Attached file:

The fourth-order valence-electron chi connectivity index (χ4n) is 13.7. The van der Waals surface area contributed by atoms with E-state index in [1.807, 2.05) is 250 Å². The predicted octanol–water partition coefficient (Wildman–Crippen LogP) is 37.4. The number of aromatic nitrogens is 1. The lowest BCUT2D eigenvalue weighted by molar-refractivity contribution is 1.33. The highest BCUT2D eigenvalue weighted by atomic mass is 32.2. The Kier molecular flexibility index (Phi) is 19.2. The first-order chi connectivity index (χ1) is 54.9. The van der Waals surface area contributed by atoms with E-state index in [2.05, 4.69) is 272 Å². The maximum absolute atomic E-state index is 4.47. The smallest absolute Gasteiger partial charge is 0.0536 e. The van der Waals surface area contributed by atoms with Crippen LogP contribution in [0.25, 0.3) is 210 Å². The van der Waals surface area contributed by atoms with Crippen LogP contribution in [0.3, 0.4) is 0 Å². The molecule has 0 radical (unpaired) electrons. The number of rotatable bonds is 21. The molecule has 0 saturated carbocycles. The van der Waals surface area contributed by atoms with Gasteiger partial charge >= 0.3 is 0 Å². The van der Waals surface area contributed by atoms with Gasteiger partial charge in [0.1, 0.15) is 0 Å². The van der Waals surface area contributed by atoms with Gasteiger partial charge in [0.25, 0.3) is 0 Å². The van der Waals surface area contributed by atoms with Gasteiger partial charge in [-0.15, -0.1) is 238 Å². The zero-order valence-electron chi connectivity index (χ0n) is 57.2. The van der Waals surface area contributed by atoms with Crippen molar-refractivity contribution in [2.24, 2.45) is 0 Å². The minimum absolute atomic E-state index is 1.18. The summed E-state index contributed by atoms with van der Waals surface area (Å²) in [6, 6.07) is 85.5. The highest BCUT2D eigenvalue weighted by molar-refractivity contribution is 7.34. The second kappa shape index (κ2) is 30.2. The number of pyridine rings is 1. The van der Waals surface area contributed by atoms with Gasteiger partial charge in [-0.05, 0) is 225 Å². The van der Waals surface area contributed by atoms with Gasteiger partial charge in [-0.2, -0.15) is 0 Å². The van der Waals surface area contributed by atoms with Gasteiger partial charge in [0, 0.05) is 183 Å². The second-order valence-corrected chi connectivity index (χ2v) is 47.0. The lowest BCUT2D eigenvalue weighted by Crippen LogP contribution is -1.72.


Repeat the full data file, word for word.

The fourth-order valence-electron chi connectivity index (χ4n) is 13.7. The van der Waals surface area contributed by atoms with E-state index in [1.807, 2.05) is 250 Å². The predicted octanol–water partition coefficient (Wildman–Crippen LogP) is 37.4. The number of aromatic nitrogens is 1. The lowest BCUT2D eigenvalue weighted by molar-refractivity contribution is 1.33. The highest BCUT2D eigenvalue weighted by atomic mass is 32.2. The Kier molecular flexibility index (Phi) is 19.2. The first-order chi connectivity index (χ1) is 54.9. The van der Waals surface area contributed by atoms with E-state index in [2.05, 4.69) is 272 Å². The maximum absolute atomic E-state index is 4.47. The smallest absolute Gasteiger partial charge is 0.0536 e. The van der Waals surface area contributed by atoms with Crippen LogP contribution in [0.25, 0.3) is 210 Å². The van der Waals surface area contributed by atoms with Crippen LogP contribution in [0.3, 0.4) is 0 Å². The molecule has 0 radical (unpaired) electrons. The number of rotatable bonds is 21. The molecule has 0 saturated carbocycles. The van der Waals surface area contributed by atoms with Gasteiger partial charge >= 0.3 is 0 Å². The van der Waals surface area contributed by atoms with Gasteiger partial charge in [0.1, 0.15) is 0 Å². The van der Waals surface area contributed by atoms with Gasteiger partial charge in [0.25, 0.3) is 0 Å². The van der Waals surface area contributed by atoms with Gasteiger partial charge in [-0.15, -0.1) is 238 Å². The zero-order valence-electron chi connectivity index (χ0n) is 57.2. The van der Waals surface area contributed by atoms with Crippen molar-refractivity contribution in [2.24, 2.45) is 0 Å². The minimum absolute atomic E-state index is 1.18. The summed E-state index contributed by atoms with van der Waals surface area (Å²) in [6, 6.07) is 85.5. The highest BCUT2D eigenvalue weighted by molar-refractivity contribution is 7.34. The second kappa shape index (κ2) is 30.2. The number of pyridine rings is 1. The van der Waals surface area contributed by atoms with Gasteiger partial charge in [-0.05, 0) is 225 Å². The van der Waals surface area contributed by atoms with Gasteiger partial charge in [-0.2, -0.15) is 0 Å². The van der Waals surface area contributed by atoms with Gasteiger partial charge in [0, 0.05) is 183 Å². The second-order valence-corrected chi connectivity index (χ2v) is 47.0. The lowest BCUT2D eigenvalue weighted by Crippen LogP contribution is -1.72.